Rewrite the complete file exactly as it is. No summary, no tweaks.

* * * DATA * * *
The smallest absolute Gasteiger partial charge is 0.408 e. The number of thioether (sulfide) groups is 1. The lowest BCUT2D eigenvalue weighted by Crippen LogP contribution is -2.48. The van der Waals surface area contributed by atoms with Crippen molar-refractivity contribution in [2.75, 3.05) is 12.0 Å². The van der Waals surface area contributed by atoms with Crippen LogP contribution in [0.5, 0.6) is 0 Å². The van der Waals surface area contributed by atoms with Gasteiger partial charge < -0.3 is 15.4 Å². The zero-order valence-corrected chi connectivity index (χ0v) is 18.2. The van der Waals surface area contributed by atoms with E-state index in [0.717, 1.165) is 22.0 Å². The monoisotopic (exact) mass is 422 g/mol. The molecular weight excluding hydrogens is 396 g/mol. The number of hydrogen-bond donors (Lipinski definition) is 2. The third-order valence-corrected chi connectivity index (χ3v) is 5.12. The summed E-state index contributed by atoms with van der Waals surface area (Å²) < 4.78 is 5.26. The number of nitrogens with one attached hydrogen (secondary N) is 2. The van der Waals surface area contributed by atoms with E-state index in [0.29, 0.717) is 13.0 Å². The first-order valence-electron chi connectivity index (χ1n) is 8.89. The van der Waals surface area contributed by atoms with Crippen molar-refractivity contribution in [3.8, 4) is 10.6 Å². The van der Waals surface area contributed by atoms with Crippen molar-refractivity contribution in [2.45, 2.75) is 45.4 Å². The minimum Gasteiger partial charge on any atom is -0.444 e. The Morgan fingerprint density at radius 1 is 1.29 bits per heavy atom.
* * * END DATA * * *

The smallest absolute Gasteiger partial charge is 0.408 e. The number of thioether (sulfide) groups is 1. The lowest BCUT2D eigenvalue weighted by Crippen LogP contribution is -2.48. The van der Waals surface area contributed by atoms with Crippen molar-refractivity contribution in [2.75, 3.05) is 12.0 Å². The van der Waals surface area contributed by atoms with Crippen LogP contribution in [0.5, 0.6) is 0 Å². The van der Waals surface area contributed by atoms with Gasteiger partial charge < -0.3 is 15.4 Å². The zero-order valence-corrected chi connectivity index (χ0v) is 18.2. The van der Waals surface area contributed by atoms with E-state index in [0.717, 1.165) is 22.0 Å². The monoisotopic (exact) mass is 422 g/mol. The molecular weight excluding hydrogens is 396 g/mol. The number of hydrogen-bond donors (Lipinski definition) is 2. The third-order valence-corrected chi connectivity index (χ3v) is 5.12. The summed E-state index contributed by atoms with van der Waals surface area (Å²) < 4.78 is 5.26. The number of nitrogens with one attached hydrogen (secondary N) is 2. The van der Waals surface area contributed by atoms with E-state index in [0.29, 0.717) is 13.0 Å². The first-order valence-electron chi connectivity index (χ1n) is 8.89. The van der Waals surface area contributed by atoms with Crippen molar-refractivity contribution in [3.8, 4) is 10.6 Å². The van der Waals surface area contributed by atoms with Crippen molar-refractivity contribution in [2.45, 2.75) is 45.4 Å². The minimum Gasteiger partial charge on any atom is -0.444 e. The Morgan fingerprint density at radius 1 is 1.29 bits per heavy atom.